The bottom line? Don’t leave any stone unturned in the research department!
3. What are some questions that I should ask?
During your interview, when the hiring manager inevitably turns to you and asks “What questions do you have for me?” you’ll want to have a few in your pocket that convey your professionalism.
Another tip I’d like to share with API’s candidates is this: “Your questions are only as good as your research,” (which takes us back to tip No. 2!) Preparing a variety of questions shows your understanding of the company, the position and its requirements, and, lastly, your ability to digest and quickly evaluate what you’ve just been discussing.
If, for example, you know that the hiring company generated $32 million in sales in the last fiscal year, and that it was up, say, 25 percent from the previous year, then that’s something you might want to explore by inquiring, “What steps did the company take over the past year to generate such an impressive increase in sales?” You might follow that up by asking, “How aggressive are you year-to-year, and do you plan to grow at a similar pace in this fiscal year?”
Whatever your questions are, try and keep them in synch with the pace and flow of the interview. And remember…it’s perfectly acceptable to ask questions throughout the interview. Just be sure to time them based on your sense for how formal or casual the exchange is occurring.
4. How should I follow up after my interview?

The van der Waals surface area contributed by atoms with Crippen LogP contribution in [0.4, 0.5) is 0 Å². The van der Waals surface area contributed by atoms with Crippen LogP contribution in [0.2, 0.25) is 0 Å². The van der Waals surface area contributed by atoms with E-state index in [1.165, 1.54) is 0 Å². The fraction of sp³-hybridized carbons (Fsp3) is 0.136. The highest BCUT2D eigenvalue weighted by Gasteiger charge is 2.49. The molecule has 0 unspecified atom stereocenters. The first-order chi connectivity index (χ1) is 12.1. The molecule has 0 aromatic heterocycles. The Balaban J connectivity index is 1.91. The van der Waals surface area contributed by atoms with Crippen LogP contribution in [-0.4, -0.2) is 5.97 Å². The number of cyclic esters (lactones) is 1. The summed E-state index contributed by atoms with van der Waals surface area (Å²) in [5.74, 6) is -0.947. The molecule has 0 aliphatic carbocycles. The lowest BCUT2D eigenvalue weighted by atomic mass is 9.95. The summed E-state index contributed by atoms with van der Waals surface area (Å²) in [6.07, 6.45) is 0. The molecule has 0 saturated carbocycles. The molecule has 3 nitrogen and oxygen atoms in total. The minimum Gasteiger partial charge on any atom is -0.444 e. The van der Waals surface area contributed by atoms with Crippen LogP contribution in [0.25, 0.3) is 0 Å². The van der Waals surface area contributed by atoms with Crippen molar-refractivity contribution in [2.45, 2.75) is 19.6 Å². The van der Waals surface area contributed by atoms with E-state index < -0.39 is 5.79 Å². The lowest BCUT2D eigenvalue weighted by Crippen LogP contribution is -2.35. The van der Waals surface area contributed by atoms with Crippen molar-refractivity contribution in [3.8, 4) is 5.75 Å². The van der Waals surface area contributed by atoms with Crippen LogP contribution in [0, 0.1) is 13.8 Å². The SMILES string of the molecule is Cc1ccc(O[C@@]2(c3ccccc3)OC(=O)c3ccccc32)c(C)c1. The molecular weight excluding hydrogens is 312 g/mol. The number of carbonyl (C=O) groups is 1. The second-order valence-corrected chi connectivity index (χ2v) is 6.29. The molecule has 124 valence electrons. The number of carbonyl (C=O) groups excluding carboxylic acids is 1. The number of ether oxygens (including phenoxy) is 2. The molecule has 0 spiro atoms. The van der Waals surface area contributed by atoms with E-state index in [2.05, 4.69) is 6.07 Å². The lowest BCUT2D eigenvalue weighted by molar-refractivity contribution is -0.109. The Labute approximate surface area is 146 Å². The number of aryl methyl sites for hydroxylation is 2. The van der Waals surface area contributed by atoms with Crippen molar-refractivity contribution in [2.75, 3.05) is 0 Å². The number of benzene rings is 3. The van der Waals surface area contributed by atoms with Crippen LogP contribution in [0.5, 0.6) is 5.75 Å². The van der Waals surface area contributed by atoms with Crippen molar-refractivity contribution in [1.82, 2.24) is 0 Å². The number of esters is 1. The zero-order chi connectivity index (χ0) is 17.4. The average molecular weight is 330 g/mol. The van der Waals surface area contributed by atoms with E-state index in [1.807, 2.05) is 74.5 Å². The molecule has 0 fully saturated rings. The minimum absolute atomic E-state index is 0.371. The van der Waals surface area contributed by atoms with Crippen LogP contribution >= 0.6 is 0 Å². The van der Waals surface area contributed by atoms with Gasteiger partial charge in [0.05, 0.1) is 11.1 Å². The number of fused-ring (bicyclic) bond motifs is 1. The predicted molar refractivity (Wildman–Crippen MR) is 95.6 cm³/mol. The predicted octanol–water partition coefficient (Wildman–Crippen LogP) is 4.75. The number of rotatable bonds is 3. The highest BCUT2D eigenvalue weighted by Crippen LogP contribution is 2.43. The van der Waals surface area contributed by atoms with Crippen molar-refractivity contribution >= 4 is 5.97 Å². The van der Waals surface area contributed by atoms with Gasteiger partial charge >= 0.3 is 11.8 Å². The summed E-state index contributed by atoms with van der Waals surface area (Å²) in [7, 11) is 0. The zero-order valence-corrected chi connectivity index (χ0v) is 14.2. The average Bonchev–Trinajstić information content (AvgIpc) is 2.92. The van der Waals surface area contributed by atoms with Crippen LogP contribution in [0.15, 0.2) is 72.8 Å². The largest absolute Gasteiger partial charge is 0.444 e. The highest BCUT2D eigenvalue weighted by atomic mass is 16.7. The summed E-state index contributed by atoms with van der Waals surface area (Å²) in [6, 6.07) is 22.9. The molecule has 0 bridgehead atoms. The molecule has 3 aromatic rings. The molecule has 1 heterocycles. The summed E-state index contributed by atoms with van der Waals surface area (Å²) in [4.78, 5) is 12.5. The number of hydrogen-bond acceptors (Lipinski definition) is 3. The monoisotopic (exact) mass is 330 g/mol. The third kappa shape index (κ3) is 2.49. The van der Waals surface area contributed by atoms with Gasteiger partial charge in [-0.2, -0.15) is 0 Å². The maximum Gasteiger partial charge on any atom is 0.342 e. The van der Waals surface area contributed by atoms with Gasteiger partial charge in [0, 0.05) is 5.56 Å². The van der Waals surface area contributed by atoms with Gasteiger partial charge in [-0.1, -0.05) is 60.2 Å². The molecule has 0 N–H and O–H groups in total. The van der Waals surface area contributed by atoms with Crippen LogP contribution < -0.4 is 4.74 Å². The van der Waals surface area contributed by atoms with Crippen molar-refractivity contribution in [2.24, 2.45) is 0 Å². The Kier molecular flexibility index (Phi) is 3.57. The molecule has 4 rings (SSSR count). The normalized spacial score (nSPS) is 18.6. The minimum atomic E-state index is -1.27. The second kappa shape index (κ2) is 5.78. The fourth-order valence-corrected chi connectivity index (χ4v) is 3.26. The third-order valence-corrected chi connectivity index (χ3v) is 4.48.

The importance of following up immediately after your interview can’t be overstated. At the very least, send a brief, cordial email to your interviewer—no longer than the day following your interview—and let him or her know how grateful you are for the opportunity. I also highly recommend mailing a formal note so that you’ll be top of mind within a week’s time, when they get their mail.
Also, don’t forget to follow up, genuinely, to thank others who might have intervened in your behalf to help you by providing you with information, or putting in a good word in for you. Remember that a little warmth and humility go a long way. After all, employers are not hiring a skill set; they are hiring a person.
5. How should I handle the question, “Why do you want to leave your current employer?”
People say that it’s never good to wait until you’re out of your current job before thinking about looking for a new one, but I, personally, was in the position of interviewing for a new job when I already had a very good one, at a great company, where I’d been employed for a relatively long period of time.
Still, I knew that the last thing I was going to do in my interview was to speak negatively about my former company or any of its practices. Thankfully, I didn’t have those issues myself, but for anyone who might, speaking negatively about your employer (or, frankly any topic), sends a giant red flag to the interviewer.
So, no matter what your current situation entails, you need to put a positive spin on your job-seeking rationale and be exceedingly diplomatic. Look for the answer within yourself: maybe you’ve been satisfied in your current position, but wonder where you’ll be in five years time? Communicating to a potential employer that you’re thinking about your long-term future within the company is a solid indicator that you’re operating with a broad, forward-thinking perspective—and that can never be considered a bad thing.
I hope you’ve enjoyed these interview tips, and invite you to share your interview successes in the comments section below.